How to Live Safely in a Science Fictional Universe, Paperback Book

How to Live Safely in a Science Fictional Universe Paperback

4 out of 5 (1 rating)


With only TAMMY - a slightly tearful computer with self-esteem issues - a software boss called Phil - Microsoft Middle Manager 3.0 - and an imaginary dog called Ed for company, fixing time machines is a lonely business and Charles Yu is stuck in a rut.

He's spent the better part of a decade navel-gazing, spying on 39 different versions of himself in alternate universes (and discovered that 35 of them are total jerks). And he's kind of fallen in love with TAMMY, which is bad because she doesn't have a module for that.

With all that's on his mind, perhaps it's no surprise that when he meets his future self, he shoots him in the stomach. And that's a beginner's mistake for a time machine repairman.

Now he's stuck in a time loop, going in circles forever.

All he has, wrapped in brown paper, is the book his future self was trying to press into his hands.

It's called How to Live Safely in a Science Fictional Universe. And he's the author. And somewhere inside it is the information that could save him.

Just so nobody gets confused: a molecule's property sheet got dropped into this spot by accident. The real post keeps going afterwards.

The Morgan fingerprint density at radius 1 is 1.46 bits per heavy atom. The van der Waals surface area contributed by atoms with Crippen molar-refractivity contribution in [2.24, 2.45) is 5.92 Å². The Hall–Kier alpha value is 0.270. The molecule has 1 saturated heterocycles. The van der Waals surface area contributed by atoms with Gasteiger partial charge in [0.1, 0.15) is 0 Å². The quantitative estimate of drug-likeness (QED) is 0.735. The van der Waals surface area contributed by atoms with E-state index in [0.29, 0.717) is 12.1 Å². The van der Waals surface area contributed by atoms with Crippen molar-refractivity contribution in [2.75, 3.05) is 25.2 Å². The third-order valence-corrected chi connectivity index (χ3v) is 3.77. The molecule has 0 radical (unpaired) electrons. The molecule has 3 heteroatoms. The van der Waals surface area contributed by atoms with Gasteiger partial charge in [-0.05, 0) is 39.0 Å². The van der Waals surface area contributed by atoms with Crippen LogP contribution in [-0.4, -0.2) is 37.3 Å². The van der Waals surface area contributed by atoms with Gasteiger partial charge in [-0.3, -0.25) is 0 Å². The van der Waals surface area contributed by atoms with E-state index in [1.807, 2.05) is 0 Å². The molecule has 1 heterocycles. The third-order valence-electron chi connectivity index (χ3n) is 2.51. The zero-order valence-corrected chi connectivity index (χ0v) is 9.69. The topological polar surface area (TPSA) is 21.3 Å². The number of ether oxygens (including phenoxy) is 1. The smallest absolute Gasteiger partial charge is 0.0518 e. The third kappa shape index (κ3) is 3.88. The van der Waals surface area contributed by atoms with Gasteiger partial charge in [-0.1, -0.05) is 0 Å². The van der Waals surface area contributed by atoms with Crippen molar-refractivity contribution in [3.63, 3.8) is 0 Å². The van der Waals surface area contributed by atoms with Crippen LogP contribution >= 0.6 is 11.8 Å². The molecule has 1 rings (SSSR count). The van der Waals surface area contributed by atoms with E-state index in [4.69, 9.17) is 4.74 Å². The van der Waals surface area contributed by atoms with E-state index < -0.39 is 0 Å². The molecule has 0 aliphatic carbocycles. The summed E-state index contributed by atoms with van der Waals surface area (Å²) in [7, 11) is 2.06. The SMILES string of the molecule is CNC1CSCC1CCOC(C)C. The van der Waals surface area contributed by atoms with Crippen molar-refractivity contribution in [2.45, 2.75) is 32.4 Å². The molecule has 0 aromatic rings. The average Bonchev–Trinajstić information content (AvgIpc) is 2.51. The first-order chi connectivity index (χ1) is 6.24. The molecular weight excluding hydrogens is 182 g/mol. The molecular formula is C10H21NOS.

• Format: Paperback
  • Pages: 256 pages
  • Publisher: Atlantic Books
  • Publication Date:
  • ISBN: 9781848876828

Other Formats



Free Home Delivery

on all orders

Pick up orders

from local bookshops


Showing 1 - 1 of 1 reviews.

Review by

This is the story of time machine repair man, Charles Yu: the "real-life" author of this book, the author of this book inside this book, and more). Yes, it's self-referential and full of wonderful and slightly-confusing science fiction conundrums and paradoxes.In the acknowledgements, the author nods to Douglas Hofstadter for his excellent tome, 'Gödel, Escher, Bach'. Fans of that book may get a idea for what is in store here, but on a much smaller scale, and with the story of a time machine repair man as the backdrop.With a wonderful story of loss and of a man searching to fill a void left by his father and their forgotten dreams, we are given an equally wonderful metaphor for the complications of living in the modern world.Some quotes that I particularly liked that may pique your interest:"The axes of past, alternate present, and future, or more formally, the matrix operators of regret, counterfactual, and anxiety.""The good news is, you don't have to worry, you can't change the past.The bad news is, you don't have to worry, no matter how hard you try, you can't change the past."